"I care about computer science," she told Backchannel, lamenting the fact that there were more female computer science graduates back in the '80s. While more and more women are going into law and medicine, female computer science graduates now only make up 18 percent of the total. It used to be 37 percent back in the '80s. Gates stressed the importance of women's presence in tech titans' development labs to make sure they're able to address the needs of half of the world's population. She cited Apple's Health app, as an example, calling its lack of ability to track menstruation a "blatant error" that might not have happened if there were more women working on its development.
"When you look in the labs at who's working on AI, you can find one woman here, and one woman there. Your'e not even finding three or four in labs together.
The other thing I know from work around the world is that women truly only get empowered when there's a collective of them. You get one woman down in a village trying to break the system. She can't do it at the village level unless she's got women around her. It's the power of the collective. Then she can go demand her rights."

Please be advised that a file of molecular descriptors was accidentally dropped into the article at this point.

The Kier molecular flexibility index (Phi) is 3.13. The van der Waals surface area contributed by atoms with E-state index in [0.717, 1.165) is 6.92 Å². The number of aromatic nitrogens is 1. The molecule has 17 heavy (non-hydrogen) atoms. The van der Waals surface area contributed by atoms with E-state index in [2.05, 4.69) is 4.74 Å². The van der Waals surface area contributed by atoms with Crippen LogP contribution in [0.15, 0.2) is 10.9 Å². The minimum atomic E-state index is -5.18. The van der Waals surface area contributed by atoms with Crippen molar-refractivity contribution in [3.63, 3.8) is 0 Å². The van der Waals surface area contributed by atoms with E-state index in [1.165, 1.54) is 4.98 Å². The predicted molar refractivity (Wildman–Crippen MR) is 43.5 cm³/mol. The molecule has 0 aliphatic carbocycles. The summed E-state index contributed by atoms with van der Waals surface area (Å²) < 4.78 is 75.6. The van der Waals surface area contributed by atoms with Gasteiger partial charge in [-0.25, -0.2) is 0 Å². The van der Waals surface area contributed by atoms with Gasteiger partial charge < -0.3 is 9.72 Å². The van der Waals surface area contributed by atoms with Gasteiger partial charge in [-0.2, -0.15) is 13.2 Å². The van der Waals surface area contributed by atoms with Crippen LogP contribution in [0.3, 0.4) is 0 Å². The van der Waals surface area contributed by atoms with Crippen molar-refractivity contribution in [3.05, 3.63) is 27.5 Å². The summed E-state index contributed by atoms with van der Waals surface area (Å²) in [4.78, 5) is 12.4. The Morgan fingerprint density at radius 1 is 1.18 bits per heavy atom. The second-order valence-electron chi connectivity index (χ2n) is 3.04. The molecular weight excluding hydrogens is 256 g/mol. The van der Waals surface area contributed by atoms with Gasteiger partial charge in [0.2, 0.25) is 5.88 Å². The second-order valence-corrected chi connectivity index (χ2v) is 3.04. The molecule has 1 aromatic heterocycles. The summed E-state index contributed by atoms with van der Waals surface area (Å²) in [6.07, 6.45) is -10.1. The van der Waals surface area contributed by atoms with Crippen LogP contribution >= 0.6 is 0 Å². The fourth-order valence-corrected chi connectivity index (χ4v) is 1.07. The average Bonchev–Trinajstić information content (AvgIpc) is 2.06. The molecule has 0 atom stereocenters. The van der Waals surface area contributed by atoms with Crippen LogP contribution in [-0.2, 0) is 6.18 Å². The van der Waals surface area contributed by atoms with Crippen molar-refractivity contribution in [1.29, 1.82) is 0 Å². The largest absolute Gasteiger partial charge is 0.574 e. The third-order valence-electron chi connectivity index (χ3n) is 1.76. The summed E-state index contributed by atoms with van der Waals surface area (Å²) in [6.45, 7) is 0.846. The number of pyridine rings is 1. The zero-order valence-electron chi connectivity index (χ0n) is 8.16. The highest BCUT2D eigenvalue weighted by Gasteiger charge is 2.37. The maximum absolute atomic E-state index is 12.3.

Gates is still in the research stage of her new project, and it could take a couple of years to conjure up a course of action. What she knows, however, is that she wants to get to the root of things, starting with getting young girls in grade school interested in the field. One possible way to do that is to highlight women in the industry who can become role models for the younger generation.
If you have an idea you'd like Gates to consider, Backchannel is now compiling comments to write up a letter of advice for the philanthropist.